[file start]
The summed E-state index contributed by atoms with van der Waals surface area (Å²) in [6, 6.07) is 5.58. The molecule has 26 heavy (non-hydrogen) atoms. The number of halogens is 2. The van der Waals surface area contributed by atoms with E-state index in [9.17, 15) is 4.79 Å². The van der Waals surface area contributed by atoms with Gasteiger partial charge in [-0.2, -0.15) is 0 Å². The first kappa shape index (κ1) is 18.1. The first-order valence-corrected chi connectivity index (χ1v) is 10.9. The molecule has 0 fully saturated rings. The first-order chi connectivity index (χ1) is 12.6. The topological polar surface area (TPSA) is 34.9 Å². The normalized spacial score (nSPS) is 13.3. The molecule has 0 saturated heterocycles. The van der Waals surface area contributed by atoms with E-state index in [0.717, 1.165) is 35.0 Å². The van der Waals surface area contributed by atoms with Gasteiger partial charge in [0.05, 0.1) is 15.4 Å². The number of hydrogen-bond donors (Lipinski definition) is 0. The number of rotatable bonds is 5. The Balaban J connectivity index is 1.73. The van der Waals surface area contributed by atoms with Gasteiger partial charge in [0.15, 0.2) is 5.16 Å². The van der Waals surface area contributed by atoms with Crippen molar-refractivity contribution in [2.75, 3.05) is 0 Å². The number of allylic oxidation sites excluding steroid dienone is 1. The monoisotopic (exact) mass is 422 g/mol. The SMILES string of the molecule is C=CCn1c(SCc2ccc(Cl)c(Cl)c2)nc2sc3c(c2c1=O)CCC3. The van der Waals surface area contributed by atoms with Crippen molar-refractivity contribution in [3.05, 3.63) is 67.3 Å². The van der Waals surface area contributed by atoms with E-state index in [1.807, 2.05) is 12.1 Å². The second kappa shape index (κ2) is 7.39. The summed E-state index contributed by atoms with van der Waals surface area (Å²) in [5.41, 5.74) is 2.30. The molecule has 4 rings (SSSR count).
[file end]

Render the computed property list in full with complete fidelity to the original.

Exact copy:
The summed E-state index contributed by atoms with van der Waals surface area (Å²) in [6, 6.07) is 5.58. The molecule has 26 heavy (non-hydrogen) atoms. The number of halogens is 2. The van der Waals surface area contributed by atoms with E-state index in [9.17, 15) is 4.79 Å². The van der Waals surface area contributed by atoms with Gasteiger partial charge in [-0.2, -0.15) is 0 Å². The first kappa shape index (κ1) is 18.1. The first-order valence-corrected chi connectivity index (χ1v) is 10.9. The molecule has 0 fully saturated rings. The first-order chi connectivity index (χ1) is 12.6. The topological polar surface area (TPSA) is 34.9 Å². The normalized spacial score (nSPS) is 13.3. The molecule has 0 saturated heterocycles. The van der Waals surface area contributed by atoms with E-state index in [0.717, 1.165) is 35.0 Å². The van der Waals surface area contributed by atoms with Gasteiger partial charge in [0.05, 0.1) is 15.4 Å². The number of hydrogen-bond donors (Lipinski definition) is 0. The number of rotatable bonds is 5. The Balaban J connectivity index is 1.73. The van der Waals surface area contributed by atoms with Gasteiger partial charge in [0.15, 0.2) is 5.16 Å². The van der Waals surface area contributed by atoms with Crippen molar-refractivity contribution in [2.75, 3.05) is 0 Å². The number of allylic oxidation sites excluding steroid dienone is 1. The monoisotopic (exact) mass is 422 g/mol. The SMILES string of the molecule is C=CCn1c(SCc2ccc(Cl)c(Cl)c2)nc2sc3c(c2c1=O)CCC3. The van der Waals surface area contributed by atoms with Crippen molar-refractivity contribution in [3.05, 3.63) is 67.3 Å². The van der Waals surface area contributed by atoms with E-state index in [1.807, 2.05) is 12.1 Å². The second kappa shape index (κ2) is 7.39. The summed E-state index contributed by atoms with van der Waals surface area (Å²) in [5.41, 5.74) is 2.30. The molecule has 4 rings (SSSR count).